Location: Fruit and Vegetable Insect Research
Title: Efficacy of the Biofumigant Fungus Muscodor albus (Ascomycota: Xylariales) for Control of Codling Moth (Lepidoptera: Tortricidae) in Simulated Storage Conditions Authors
Submitted to: Journal of Economic Entomology
Publication Type: Peer Reviewed Journal
Publication Acceptance Date: July 7, 2008
Publication Date: February 17, 2009
Repository URL: http://hdl.handle.net/10113/29062
Citation: Lacey, L.A., Horton, D.R., Jones, D.C., Headrick, H.L., Neven, L.G. 2009. Efficacy of the Biofumigant Fungus Muscodor albus (Ascomycota: Xylariales) for Control of Codling Moth (Lepidoptera: Tortricidae) in Simulated Storage Conditions. Journal of Economic Entomology 102:43-49. Interpretive Summary: Codling moth is the principle insect pest of codling moth in the United States. Exportation of apples and other fruit has been threatened by the presence and possibility of infested fruit and larvae in cartons and shipping containers. Fumigation with broad spectrum chemicals has been the principle method for protection of fruit exported to certain countries. Some of these fumigants, such as methyl bromide, have serious environmental consequences. The need for alternatives to these chemicals has encouraged the search for and development of effective fumigants with reduced side effects. ARS scientists at the Yakima Agricultural Research Laboratory investigated a gas-producing fungus for its biofumigant potential to control codling moth adults and larvae in infested apples. They found that exposure of adult moths killed most of them after only 3 days of exposure. Similar findings were also observed for fumigated larvae. This fungus may permit control of codling moth in storage without the application of undesirable chemicals such as methyl bromide.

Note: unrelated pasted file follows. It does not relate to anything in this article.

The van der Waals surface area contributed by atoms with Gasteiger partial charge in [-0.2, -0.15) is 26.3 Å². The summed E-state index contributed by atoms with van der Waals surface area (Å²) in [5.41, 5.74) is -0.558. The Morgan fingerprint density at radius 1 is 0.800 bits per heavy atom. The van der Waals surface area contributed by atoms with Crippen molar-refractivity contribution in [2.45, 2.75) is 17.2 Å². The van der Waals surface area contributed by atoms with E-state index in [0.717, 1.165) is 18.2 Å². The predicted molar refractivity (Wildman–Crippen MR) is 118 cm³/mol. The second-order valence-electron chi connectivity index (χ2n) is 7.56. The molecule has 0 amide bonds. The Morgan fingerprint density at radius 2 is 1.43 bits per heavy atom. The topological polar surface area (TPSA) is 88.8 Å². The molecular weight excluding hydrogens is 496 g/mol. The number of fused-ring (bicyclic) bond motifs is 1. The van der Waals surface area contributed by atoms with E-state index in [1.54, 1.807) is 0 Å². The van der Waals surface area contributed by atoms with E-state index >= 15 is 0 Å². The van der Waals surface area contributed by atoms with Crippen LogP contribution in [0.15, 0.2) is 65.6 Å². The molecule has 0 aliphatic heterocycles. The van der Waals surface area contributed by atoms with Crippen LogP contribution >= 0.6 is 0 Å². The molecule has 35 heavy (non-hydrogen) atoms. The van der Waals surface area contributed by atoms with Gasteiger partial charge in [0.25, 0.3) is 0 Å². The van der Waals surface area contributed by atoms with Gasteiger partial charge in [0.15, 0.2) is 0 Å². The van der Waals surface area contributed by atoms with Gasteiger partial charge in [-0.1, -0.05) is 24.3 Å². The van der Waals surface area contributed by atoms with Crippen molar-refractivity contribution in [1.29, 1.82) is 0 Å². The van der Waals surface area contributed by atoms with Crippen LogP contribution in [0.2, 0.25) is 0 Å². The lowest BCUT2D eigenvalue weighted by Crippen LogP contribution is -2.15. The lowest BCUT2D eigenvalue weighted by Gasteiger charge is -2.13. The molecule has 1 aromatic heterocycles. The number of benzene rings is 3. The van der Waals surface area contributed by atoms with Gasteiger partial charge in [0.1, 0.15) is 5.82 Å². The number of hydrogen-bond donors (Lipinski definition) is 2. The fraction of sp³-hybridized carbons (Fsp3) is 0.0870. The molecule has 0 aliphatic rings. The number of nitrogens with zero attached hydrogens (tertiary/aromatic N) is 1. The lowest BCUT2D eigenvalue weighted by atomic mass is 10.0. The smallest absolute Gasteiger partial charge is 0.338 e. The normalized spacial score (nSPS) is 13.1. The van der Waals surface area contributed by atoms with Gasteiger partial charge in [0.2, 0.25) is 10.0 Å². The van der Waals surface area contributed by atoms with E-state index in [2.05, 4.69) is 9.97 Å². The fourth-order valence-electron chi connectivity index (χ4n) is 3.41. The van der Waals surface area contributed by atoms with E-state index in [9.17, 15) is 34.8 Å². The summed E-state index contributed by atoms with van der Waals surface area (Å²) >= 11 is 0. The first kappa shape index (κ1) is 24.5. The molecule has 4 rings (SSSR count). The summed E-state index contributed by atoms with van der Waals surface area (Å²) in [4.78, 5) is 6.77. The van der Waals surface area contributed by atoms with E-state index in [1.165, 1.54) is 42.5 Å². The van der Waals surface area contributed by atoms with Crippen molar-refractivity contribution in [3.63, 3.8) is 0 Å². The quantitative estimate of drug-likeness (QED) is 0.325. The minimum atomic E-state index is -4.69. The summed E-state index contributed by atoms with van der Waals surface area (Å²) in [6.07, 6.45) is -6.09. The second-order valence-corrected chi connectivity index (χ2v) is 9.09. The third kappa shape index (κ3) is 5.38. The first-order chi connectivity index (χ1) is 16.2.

Technical Abstract: Codling moth CM, Cydia pomonella, (L.), a serious pest of pome fruit, is a threat to exportation of apples because of the possibility of shipping infested fruit. Broad spectrum fumigants have been used as the principle method for the protection of exported fruit from insect infestations. Some of these fumigants have serious environmental consequences. The need for alternatives has encouraged the search for and development of effective fumigants with reduced side effects. The endophytic fungus, Muscodor albus (Ascomycota: Xylariales), produces several volatile compounds that are biocidal for several pest organisms including plant pathogenic bacteria, fungi, and nematodes, and insect pests of stored fruit and potatoes. Fumigation of chambers containing adult CM with volatile organic compounds (VOCs) produced by M. albus for 3 days and incubating the moths in fresh air for 24 h at 25°C resulted in 83% mortality. Control mortality was 11%. Four and 5 day exposures resulted in higher mortality (84 and 100%, respectively) but control mortality was also high due to short the life span of the moths. Exposure of neonate larvae to VOCs for 3 days on apples and incubating for 7 days resulted in 87% mortality. Larvae surviving treatment were predominantly 1st instars. Control mortality was 9% with 85% of the larvae developing to 2nd and 3rd instars. Exposure of apples that had been infested for 5 days, fumigated with M. albus VOCs for 3 days and incubated for 7 days at 25° resulted in 73% mortality of CM larvae. Forty-nine 49% of the entries were deep. Control mortality was 8% with 83% deep entries. Exposure of diapausing cocooned CM larvae to VOCs for 7 or 14 days resulted in 31 and 100% mortality, respectively, minimal control mortality. Our data on treatment of several stages of CM with M. albus VOCs indicate that the fungus could provide an alternative for CM control in storage and prevent exportation of live CM.